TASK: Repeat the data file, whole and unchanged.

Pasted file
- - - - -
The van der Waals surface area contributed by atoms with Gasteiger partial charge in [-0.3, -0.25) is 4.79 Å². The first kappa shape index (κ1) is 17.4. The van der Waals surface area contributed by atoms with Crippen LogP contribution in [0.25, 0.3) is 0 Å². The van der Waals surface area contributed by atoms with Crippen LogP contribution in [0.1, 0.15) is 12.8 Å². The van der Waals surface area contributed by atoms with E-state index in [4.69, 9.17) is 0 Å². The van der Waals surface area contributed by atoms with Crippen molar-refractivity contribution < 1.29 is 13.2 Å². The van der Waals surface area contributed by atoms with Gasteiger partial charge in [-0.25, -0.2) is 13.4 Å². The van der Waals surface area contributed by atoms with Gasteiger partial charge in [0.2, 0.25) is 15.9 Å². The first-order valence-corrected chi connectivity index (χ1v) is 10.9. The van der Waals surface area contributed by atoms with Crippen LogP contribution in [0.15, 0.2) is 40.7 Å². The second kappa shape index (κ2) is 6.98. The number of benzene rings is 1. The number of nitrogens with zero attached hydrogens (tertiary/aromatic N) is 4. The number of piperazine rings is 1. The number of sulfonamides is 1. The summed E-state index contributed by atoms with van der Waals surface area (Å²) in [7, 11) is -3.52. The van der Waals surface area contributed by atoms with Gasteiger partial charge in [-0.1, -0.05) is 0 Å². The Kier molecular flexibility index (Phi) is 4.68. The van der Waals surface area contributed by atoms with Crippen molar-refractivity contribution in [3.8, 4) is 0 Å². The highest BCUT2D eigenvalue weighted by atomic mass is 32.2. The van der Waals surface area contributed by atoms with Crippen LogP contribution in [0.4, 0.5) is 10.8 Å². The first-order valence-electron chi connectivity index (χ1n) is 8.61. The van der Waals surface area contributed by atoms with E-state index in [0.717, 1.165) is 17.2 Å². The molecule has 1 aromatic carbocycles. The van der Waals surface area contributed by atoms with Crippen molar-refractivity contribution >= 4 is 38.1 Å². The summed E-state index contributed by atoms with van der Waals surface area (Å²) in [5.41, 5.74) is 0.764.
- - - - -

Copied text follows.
The van der Waals surface area contributed by atoms with Gasteiger partial charge in [-0.3, -0.25) is 4.79 Å². The first kappa shape index (κ1) is 17.4. The van der Waals surface area contributed by atoms with Crippen LogP contribution in [0.25, 0.3) is 0 Å². The van der Waals surface area contributed by atoms with Crippen LogP contribution in [0.1, 0.15) is 12.8 Å². The van der Waals surface area contributed by atoms with E-state index in [4.69, 9.17) is 0 Å². The van der Waals surface area contributed by atoms with Crippen molar-refractivity contribution < 1.29 is 13.2 Å². The van der Waals surface area contributed by atoms with Gasteiger partial charge in [-0.25, -0.2) is 13.4 Å². The van der Waals surface area contributed by atoms with Gasteiger partial charge in [0.2, 0.25) is 15.9 Å². The first-order valence-corrected chi connectivity index (χ1v) is 10.9. The van der Waals surface area contributed by atoms with Crippen LogP contribution in [0.15, 0.2) is 40.7 Å². The second kappa shape index (κ2) is 6.98. The number of benzene rings is 1. The number of nitrogens with zero attached hydrogens (tertiary/aromatic N) is 4. The number of piperazine rings is 1. The number of sulfonamides is 1. The summed E-state index contributed by atoms with van der Waals surface area (Å²) in [7, 11) is -3.52. The van der Waals surface area contributed by atoms with Gasteiger partial charge in [-0.1, -0.05) is 0 Å². The Kier molecular flexibility index (Phi) is 4.68. The van der Waals surface area contributed by atoms with Crippen molar-refractivity contribution in [3.8, 4) is 0 Å². The highest BCUT2D eigenvalue weighted by atomic mass is 32.2. The van der Waals surface area contributed by atoms with Crippen LogP contribution in [0.4, 0.5) is 10.8 Å². The first-order valence-electron chi connectivity index (χ1n) is 8.61. The van der Waals surface area contributed by atoms with E-state index in [0.717, 1.165) is 17.2 Å². The molecule has 1 aromatic carbocycles. The van der Waals surface area contributed by atoms with Crippen molar-refractivity contribution >= 4 is 38.1 Å². The summed E-state index contributed by atoms with van der Waals surface area (Å²) in [5.41, 5.74) is 0.764.